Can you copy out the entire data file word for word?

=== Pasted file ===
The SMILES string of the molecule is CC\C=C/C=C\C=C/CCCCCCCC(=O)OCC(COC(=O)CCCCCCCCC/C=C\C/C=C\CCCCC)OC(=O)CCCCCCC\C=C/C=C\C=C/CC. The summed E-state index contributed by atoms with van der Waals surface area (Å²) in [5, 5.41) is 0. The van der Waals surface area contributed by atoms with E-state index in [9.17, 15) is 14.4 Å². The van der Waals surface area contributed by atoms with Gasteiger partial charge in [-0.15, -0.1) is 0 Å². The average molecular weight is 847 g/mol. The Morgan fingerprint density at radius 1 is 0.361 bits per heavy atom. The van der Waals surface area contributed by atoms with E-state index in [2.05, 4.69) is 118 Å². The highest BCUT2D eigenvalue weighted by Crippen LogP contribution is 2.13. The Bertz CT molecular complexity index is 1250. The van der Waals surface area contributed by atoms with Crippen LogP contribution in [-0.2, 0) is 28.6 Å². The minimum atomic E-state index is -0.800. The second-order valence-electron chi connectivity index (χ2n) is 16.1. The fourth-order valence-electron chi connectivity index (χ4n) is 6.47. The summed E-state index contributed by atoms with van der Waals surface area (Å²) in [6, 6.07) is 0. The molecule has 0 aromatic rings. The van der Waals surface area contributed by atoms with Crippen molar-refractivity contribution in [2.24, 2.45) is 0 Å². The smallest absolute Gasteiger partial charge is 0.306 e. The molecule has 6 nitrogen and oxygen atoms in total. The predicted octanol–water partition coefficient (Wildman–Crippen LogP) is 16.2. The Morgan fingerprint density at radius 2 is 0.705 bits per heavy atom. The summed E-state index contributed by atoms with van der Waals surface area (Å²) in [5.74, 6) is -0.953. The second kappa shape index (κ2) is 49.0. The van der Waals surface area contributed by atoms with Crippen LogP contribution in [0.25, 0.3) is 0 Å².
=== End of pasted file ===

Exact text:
The SMILES string of the molecule is CC\C=C/C=C\C=C/CCCCCCCC(=O)OCC(COC(=O)CCCCCCCCC/C=C\C/C=C\CCCCC)OC(=O)CCCCCCC\C=C/C=C\C=C/CC. The summed E-state index contributed by atoms with van der Waals surface area (Å²) in [5, 5.41) is 0. The van der Waals surface area contributed by atoms with E-state index in [9.17, 15) is 14.4 Å². The van der Waals surface area contributed by atoms with Gasteiger partial charge in [-0.15, -0.1) is 0 Å². The average molecular weight is 847 g/mol. The Morgan fingerprint density at radius 1 is 0.361 bits per heavy atom. The van der Waals surface area contributed by atoms with E-state index in [2.05, 4.69) is 118 Å². The highest BCUT2D eigenvalue weighted by Crippen LogP contribution is 2.13. The Bertz CT molecular complexity index is 1250. The van der Waals surface area contributed by atoms with Crippen LogP contribution in [-0.2, 0) is 28.6 Å². The minimum atomic E-state index is -0.800. The second-order valence-electron chi connectivity index (χ2n) is 16.1. The fourth-order valence-electron chi connectivity index (χ4n) is 6.47. The summed E-state index contributed by atoms with van der Waals surface area (Å²) in [6, 6.07) is 0. The molecule has 0 aromatic rings. The van der Waals surface area contributed by atoms with Crippen molar-refractivity contribution in [2.24, 2.45) is 0 Å². The smallest absolute Gasteiger partial charge is 0.306 e. The molecule has 6 nitrogen and oxygen atoms in total. The predicted octanol–water partition coefficient (Wildman–Crippen LogP) is 16.2. The Morgan fingerprint density at radius 2 is 0.705 bits per heavy atom. The summed E-state index contributed by atoms with van der Waals surface area (Å²) in [5.74, 6) is -0.953. The second kappa shape index (κ2) is 49.0. The van der Waals surface area contributed by atoms with Crippen LogP contribution in [0.25, 0.3) is 0 Å².